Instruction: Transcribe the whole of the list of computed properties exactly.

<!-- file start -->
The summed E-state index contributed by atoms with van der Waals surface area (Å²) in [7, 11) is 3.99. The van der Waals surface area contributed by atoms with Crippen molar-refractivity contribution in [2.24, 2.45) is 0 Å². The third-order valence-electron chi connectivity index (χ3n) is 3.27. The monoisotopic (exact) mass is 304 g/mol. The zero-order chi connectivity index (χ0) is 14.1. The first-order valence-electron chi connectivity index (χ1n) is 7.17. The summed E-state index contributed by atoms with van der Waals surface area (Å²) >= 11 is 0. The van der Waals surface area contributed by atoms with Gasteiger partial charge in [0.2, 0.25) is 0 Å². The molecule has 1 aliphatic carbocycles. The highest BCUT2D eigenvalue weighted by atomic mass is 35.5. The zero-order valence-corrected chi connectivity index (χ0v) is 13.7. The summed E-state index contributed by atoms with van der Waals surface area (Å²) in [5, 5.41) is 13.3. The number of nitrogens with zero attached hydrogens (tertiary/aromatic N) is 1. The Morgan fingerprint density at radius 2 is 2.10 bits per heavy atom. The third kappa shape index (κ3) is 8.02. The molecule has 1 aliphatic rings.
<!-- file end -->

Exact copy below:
The summed E-state index contributed by atoms with van der Waals surface area (Å²) in [7, 11) is 3.99. The van der Waals surface area contributed by atoms with Crippen molar-refractivity contribution in [2.24, 2.45) is 0 Å². The third-order valence-electron chi connectivity index (χ3n) is 3.27. The monoisotopic (exact) mass is 304 g/mol. The zero-order chi connectivity index (χ0) is 14.1. The first-order valence-electron chi connectivity index (χ1n) is 7.17. The summed E-state index contributed by atoms with van der Waals surface area (Å²) >= 11 is 0. The van der Waals surface area contributed by atoms with Gasteiger partial charge in [0.2, 0.25) is 0 Å². The molecule has 1 aliphatic carbocycles. The highest BCUT2D eigenvalue weighted by atomic mass is 35.5. The zero-order valence-corrected chi connectivity index (χ0v) is 13.7. The summed E-state index contributed by atoms with van der Waals surface area (Å²) in [5, 5.41) is 13.3. The number of nitrogens with zero attached hydrogens (tertiary/aromatic N) is 1. The Morgan fingerprint density at radius 2 is 2.10 bits per heavy atom. The third kappa shape index (κ3) is 8.02. The molecule has 1 aliphatic rings.